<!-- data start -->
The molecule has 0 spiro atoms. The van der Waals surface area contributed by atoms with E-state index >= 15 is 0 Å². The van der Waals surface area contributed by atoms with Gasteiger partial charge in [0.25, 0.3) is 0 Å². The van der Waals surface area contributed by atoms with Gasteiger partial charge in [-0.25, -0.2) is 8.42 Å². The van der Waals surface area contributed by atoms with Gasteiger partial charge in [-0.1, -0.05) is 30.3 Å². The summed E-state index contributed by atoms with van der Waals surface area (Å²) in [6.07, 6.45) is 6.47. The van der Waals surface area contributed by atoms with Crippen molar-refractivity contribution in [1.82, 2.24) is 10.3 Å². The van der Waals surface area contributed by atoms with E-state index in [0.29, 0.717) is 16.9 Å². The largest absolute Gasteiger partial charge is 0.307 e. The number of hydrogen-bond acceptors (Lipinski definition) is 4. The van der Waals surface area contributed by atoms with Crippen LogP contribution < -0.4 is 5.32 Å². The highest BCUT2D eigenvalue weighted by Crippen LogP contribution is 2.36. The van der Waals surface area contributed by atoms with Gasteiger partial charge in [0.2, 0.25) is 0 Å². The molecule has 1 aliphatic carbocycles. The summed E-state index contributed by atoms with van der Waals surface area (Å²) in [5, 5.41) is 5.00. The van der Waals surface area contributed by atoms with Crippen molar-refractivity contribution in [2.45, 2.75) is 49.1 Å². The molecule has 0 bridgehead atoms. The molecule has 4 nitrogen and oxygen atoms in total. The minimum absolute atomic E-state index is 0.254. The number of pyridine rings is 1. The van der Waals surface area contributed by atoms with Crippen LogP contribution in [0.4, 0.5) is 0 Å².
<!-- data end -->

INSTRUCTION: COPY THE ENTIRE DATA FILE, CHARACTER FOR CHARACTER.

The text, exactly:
The molecule has 0 spiro atoms. The van der Waals surface area contributed by atoms with E-state index >= 15 is 0 Å². The van der Waals surface area contributed by atoms with Gasteiger partial charge in [0.25, 0.3) is 0 Å². The van der Waals surface area contributed by atoms with Gasteiger partial charge in [-0.25, -0.2) is 8.42 Å². The van der Waals surface area contributed by atoms with Gasteiger partial charge in [-0.1, -0.05) is 30.3 Å². The summed E-state index contributed by atoms with van der Waals surface area (Å²) in [6.07, 6.45) is 6.47. The van der Waals surface area contributed by atoms with Crippen molar-refractivity contribution in [1.82, 2.24) is 10.3 Å². The van der Waals surface area contributed by atoms with E-state index in [0.29, 0.717) is 16.9 Å². The largest absolute Gasteiger partial charge is 0.307 e. The number of hydrogen-bond acceptors (Lipinski definition) is 4. The van der Waals surface area contributed by atoms with Crippen LogP contribution < -0.4 is 5.32 Å². The highest BCUT2D eigenvalue weighted by Crippen LogP contribution is 2.36. The van der Waals surface area contributed by atoms with Gasteiger partial charge in [0.2, 0.25) is 0 Å². The molecule has 1 aliphatic carbocycles. The summed E-state index contributed by atoms with van der Waals surface area (Å²) in [5, 5.41) is 5.00. The van der Waals surface area contributed by atoms with Crippen molar-refractivity contribution in [2.45, 2.75) is 49.1 Å². The molecule has 0 bridgehead atoms. The molecule has 4 nitrogen and oxygen atoms in total. The minimum absolute atomic E-state index is 0.254. The number of pyridine rings is 1. The van der Waals surface area contributed by atoms with Crippen LogP contribution in [0.4, 0.5) is 0 Å².